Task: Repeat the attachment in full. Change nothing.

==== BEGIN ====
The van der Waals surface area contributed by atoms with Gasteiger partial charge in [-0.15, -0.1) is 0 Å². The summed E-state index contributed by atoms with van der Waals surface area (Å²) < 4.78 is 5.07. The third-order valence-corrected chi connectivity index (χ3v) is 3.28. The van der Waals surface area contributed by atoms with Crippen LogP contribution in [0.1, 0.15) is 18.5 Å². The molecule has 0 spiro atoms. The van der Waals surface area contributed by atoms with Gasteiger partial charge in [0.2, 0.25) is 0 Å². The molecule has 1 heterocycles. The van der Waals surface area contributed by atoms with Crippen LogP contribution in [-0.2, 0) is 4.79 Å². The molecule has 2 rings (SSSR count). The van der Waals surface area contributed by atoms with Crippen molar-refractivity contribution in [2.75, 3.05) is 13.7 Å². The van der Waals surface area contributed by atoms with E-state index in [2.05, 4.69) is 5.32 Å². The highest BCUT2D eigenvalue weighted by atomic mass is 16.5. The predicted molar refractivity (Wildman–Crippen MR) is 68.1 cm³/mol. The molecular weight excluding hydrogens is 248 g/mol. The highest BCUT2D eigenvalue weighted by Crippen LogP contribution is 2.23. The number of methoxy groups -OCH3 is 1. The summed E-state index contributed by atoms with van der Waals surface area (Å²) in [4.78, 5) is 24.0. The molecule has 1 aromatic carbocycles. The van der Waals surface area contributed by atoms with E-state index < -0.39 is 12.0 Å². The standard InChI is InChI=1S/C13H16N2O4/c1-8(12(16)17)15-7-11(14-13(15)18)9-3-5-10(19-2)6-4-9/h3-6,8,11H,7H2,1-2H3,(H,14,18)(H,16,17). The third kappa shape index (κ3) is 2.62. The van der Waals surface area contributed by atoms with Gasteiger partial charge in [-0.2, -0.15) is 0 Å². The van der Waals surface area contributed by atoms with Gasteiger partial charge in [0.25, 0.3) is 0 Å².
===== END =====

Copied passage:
The van der Waals surface area contributed by atoms with Gasteiger partial charge in [-0.15, -0.1) is 0 Å². The summed E-state index contributed by atoms with van der Waals surface area (Å²) < 4.78 is 5.07. The third-order valence-corrected chi connectivity index (χ3v) is 3.28. The van der Waals surface area contributed by atoms with Crippen LogP contribution in [0.1, 0.15) is 18.5 Å². The molecule has 0 spiro atoms. The van der Waals surface area contributed by atoms with Gasteiger partial charge in [0.2, 0.25) is 0 Å². The molecule has 1 heterocycles. The van der Waals surface area contributed by atoms with Crippen LogP contribution in [-0.2, 0) is 4.79 Å². The molecule has 2 rings (SSSR count). The van der Waals surface area contributed by atoms with Crippen molar-refractivity contribution in [2.75, 3.05) is 13.7 Å². The van der Waals surface area contributed by atoms with E-state index in [2.05, 4.69) is 5.32 Å². The highest BCUT2D eigenvalue weighted by atomic mass is 16.5. The predicted molar refractivity (Wildman–Crippen MR) is 68.1 cm³/mol. The molecular weight excluding hydrogens is 248 g/mol. The highest BCUT2D eigenvalue weighted by Crippen LogP contribution is 2.23. The number of methoxy groups -OCH3 is 1. The summed E-state index contributed by atoms with van der Waals surface area (Å²) in [4.78, 5) is 24.0. The molecule has 1 aromatic carbocycles. The van der Waals surface area contributed by atoms with E-state index < -0.39 is 12.0 Å². The standard InChI is InChI=1S/C13H16N2O4/c1-8(12(16)17)15-7-11(14-13(15)18)9-3-5-10(19-2)6-4-9/h3-6,8,11H,7H2,1-2H3,(H,14,18)(H,16,17). The third kappa shape index (κ3) is 2.62. The van der Waals surface area contributed by atoms with Gasteiger partial charge in [-0.2, -0.15) is 0 Å². The van der Waals surface area contributed by atoms with Gasteiger partial charge in [0.25, 0.3) is 0 Å².